From a writer’s perspective, what makes the Eastern Shore and Delmarva unique is that it’s out of the way. A proposed new Chesapeake Bay crossing could truly impact our sense of place. Here is the Baltimore Sun op-ed I wrote about that … in print on Sunday, Feb. 11.
Third Chesapeake Bay bridge would have lasting impact
To get a glimpse of how the Eastern Shore used to be before the Chesapeake Bay bridge, all you had to do was ask George Prettyman and Sterling Hersch. Both of these old timers grew up in the early 1900s in Rock Hall, where Sterling’s family owned the general store and George’s father was the Methodist minister. George, who wrote newspaper columns in the “I remember” style, recalled how back-to-school shopping meant a ferry trip to Baltimore — always an exciting outing for a kid from Rock Hall. Both Sterling and George are gone now, but this era before the bridge lives on in memory and legacy.
When the original two-lane Chesapeake Bay bridge opened in 1952, it meant an end to the Eastern Shore’s isolation, literally paving the way for development. But while the bridge was a boon for Ocean City, enabling tourists to “reach the beach,” it actually brought about the economic decline of places that had a business model built around the ferry.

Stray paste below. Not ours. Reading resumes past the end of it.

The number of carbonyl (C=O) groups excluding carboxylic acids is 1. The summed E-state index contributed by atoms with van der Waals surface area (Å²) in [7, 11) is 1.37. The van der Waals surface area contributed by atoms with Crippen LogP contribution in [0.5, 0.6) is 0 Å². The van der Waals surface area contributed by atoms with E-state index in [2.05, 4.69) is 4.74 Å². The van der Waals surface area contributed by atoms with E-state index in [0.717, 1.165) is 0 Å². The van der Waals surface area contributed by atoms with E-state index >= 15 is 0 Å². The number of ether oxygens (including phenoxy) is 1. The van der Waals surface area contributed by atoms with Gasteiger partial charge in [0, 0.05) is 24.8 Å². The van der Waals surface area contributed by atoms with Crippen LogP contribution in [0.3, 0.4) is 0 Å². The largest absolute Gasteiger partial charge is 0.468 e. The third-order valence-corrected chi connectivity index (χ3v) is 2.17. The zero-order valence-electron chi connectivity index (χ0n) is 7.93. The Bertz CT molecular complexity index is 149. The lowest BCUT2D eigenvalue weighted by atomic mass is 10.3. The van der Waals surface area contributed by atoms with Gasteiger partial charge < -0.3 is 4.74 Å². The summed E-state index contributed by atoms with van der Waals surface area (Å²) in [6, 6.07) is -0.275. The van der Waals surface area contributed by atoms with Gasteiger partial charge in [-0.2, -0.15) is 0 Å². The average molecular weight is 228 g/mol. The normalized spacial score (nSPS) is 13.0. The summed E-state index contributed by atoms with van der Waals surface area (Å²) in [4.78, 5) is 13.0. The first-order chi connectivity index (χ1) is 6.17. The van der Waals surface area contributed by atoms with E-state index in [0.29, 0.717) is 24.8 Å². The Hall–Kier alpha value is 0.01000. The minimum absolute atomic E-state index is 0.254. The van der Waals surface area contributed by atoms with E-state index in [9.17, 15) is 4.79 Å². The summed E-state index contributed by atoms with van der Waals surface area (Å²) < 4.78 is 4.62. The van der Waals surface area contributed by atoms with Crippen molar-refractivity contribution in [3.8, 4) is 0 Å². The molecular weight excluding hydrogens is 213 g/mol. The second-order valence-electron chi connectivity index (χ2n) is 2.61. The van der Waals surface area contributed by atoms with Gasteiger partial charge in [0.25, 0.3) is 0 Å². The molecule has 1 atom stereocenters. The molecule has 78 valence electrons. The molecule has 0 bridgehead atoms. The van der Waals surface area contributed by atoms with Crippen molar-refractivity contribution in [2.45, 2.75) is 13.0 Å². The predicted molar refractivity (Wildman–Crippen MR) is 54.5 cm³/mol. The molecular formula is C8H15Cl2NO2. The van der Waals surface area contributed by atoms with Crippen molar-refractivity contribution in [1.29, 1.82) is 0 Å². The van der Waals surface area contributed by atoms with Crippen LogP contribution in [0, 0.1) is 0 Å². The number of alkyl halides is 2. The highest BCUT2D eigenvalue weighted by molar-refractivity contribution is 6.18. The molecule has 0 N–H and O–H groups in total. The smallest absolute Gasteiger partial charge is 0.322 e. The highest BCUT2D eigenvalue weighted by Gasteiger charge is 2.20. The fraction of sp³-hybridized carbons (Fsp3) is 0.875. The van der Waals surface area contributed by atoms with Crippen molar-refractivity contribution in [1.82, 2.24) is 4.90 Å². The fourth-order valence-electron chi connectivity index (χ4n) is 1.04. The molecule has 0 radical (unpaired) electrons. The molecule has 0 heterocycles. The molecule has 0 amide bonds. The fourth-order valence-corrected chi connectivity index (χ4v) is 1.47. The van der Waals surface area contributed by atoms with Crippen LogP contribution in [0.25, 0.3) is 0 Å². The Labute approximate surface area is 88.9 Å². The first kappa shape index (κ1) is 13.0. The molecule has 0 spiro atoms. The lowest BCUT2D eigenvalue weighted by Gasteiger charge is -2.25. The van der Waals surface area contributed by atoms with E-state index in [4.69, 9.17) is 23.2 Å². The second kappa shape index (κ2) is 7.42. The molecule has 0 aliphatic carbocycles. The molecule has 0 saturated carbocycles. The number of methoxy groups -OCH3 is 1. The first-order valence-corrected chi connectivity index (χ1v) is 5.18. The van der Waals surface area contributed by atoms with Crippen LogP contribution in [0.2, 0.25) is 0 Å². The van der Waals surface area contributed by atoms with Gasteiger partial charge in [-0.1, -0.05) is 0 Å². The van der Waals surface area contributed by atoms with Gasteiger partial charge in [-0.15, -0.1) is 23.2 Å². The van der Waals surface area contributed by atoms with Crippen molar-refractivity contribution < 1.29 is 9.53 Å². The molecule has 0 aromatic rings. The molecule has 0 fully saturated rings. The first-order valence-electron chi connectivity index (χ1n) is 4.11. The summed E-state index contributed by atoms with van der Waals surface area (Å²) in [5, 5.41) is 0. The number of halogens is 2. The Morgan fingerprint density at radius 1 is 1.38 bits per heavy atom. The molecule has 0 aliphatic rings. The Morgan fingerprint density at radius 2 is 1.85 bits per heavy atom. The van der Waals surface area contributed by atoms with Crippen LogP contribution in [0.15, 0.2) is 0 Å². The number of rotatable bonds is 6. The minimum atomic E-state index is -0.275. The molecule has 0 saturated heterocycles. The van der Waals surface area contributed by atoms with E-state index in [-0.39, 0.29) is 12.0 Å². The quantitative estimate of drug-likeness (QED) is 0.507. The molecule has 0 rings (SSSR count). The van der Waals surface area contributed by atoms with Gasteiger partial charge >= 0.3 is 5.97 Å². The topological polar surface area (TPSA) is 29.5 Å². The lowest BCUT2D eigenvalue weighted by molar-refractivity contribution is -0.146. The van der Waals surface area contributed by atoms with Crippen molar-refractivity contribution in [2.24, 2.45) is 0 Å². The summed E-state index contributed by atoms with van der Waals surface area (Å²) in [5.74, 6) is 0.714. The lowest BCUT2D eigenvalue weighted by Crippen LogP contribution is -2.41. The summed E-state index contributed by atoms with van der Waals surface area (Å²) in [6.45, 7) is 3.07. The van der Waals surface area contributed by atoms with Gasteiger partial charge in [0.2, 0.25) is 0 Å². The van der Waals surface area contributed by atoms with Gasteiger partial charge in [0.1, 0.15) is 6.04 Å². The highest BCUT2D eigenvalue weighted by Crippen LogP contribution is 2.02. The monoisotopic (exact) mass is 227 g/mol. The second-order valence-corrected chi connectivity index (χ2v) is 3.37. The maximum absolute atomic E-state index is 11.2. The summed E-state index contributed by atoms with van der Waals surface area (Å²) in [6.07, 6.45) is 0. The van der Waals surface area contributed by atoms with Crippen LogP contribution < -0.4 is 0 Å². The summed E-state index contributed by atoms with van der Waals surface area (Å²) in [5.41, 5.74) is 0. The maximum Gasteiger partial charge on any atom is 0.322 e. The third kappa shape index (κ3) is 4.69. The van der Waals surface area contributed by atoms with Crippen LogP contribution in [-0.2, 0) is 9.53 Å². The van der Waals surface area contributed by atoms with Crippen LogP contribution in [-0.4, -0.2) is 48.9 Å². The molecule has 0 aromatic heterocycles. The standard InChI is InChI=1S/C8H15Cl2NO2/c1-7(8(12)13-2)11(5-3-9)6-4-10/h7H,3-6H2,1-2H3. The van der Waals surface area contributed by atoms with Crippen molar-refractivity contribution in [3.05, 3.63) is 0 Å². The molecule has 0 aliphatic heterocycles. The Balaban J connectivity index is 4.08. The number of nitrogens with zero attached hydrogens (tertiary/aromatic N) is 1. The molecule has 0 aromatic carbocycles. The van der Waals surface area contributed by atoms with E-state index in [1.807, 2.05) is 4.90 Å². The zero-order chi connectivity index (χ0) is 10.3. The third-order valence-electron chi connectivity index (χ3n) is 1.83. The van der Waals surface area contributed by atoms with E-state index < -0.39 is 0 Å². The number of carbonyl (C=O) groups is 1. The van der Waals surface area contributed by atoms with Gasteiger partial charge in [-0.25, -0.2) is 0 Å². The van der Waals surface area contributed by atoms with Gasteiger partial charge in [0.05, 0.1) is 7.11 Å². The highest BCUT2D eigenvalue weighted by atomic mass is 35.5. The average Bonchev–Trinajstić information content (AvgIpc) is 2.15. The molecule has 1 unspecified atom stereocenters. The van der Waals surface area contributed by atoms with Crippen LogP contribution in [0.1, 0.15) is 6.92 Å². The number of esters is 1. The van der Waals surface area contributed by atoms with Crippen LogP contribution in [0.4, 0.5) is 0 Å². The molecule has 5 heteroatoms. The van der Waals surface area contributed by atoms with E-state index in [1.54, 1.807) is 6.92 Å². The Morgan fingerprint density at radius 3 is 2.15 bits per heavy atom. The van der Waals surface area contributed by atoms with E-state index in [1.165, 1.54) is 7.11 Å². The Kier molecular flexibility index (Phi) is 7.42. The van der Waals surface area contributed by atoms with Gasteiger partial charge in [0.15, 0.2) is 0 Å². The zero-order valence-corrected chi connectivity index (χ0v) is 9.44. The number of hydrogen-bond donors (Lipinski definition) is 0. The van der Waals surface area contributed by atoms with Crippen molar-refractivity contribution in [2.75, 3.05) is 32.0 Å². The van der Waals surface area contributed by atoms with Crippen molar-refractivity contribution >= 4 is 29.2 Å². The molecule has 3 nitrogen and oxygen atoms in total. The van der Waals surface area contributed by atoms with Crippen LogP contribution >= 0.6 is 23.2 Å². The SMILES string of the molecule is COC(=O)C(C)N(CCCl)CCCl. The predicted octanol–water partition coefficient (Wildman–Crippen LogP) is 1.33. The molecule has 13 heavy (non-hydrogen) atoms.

The towns of Tolchester and Betterton, both near Rock Hall, once hosted hordes of day trippers from Baltimore, with the former offering an amusement park and the latter a selection of places to stay. Even in Cecil County, places like Hollywood Beach and Crystal Beach attracted crowds of beach-goers to the shores of the Chesapeake at a time when the Atlantic beaches were a much more difficult drive. But the bridge changed all that, and certainly there were no more shopping trips to Baltimore on the ferry.
In 1973, a parallel three-lane span was opened to relieve traffic congestion, and now, the state government of Maryland is in the early stages of planning for a third bridge crossing. Those changes that rocked the shore could happen all over again. …
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